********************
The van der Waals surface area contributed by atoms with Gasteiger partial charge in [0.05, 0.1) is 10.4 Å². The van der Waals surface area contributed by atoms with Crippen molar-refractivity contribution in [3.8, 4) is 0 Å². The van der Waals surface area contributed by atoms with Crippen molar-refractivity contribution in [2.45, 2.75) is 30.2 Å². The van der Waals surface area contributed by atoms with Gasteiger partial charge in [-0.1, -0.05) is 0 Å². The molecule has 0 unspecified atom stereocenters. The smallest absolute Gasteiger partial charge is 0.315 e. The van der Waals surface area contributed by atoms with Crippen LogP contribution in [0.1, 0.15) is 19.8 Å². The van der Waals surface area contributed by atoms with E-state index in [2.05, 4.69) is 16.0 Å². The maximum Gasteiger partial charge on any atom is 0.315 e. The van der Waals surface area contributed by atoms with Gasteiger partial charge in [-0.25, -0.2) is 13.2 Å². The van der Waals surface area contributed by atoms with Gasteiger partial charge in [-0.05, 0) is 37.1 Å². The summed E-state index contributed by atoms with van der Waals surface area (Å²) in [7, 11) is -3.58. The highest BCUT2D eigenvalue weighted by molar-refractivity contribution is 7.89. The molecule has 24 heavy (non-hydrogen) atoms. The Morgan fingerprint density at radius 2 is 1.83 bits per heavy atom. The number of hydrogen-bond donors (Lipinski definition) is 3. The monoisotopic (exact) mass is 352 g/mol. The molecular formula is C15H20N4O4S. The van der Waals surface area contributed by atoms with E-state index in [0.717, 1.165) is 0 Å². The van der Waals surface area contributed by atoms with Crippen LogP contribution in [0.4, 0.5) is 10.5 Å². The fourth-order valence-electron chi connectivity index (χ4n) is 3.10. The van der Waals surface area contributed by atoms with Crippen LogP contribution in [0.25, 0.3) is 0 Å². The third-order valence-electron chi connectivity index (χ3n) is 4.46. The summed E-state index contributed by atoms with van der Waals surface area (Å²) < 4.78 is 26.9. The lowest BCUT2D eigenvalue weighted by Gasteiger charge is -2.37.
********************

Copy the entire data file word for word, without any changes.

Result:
The van der Waals surface area contributed by atoms with Gasteiger partial charge in [0.05, 0.1) is 10.4 Å². The van der Waals surface area contributed by atoms with Crippen molar-refractivity contribution in [3.8, 4) is 0 Å². The van der Waals surface area contributed by atoms with Crippen molar-refractivity contribution in [2.45, 2.75) is 30.2 Å². The van der Waals surface area contributed by atoms with Gasteiger partial charge in [-0.1, -0.05) is 0 Å². The molecule has 0 unspecified atom stereocenters. The smallest absolute Gasteiger partial charge is 0.315 e. The van der Waals surface area contributed by atoms with Crippen LogP contribution in [0.1, 0.15) is 19.8 Å². The van der Waals surface area contributed by atoms with E-state index in [2.05, 4.69) is 16.0 Å². The maximum Gasteiger partial charge on any atom is 0.315 e. The van der Waals surface area contributed by atoms with Gasteiger partial charge in [-0.25, -0.2) is 13.2 Å². The van der Waals surface area contributed by atoms with Gasteiger partial charge in [-0.05, 0) is 37.1 Å². The summed E-state index contributed by atoms with van der Waals surface area (Å²) in [7, 11) is -3.58. The highest BCUT2D eigenvalue weighted by molar-refractivity contribution is 7.89. The molecule has 24 heavy (non-hydrogen) atoms. The Morgan fingerprint density at radius 2 is 1.83 bits per heavy atom. The number of hydrogen-bond donors (Lipinski definition) is 3. The monoisotopic (exact) mass is 352 g/mol. The molecular formula is C15H20N4O4S. The van der Waals surface area contributed by atoms with E-state index in [0.717, 1.165) is 0 Å². The van der Waals surface area contributed by atoms with Crippen LogP contribution in [0.4, 0.5) is 10.5 Å². The fourth-order valence-electron chi connectivity index (χ4n) is 3.10. The van der Waals surface area contributed by atoms with Crippen LogP contribution in [0.25, 0.3) is 0 Å². The third-order valence-electron chi connectivity index (χ3n) is 4.46. The summed E-state index contributed by atoms with van der Waals surface area (Å²) < 4.78 is 26.9. The lowest BCUT2D eigenvalue weighted by Gasteiger charge is -2.37.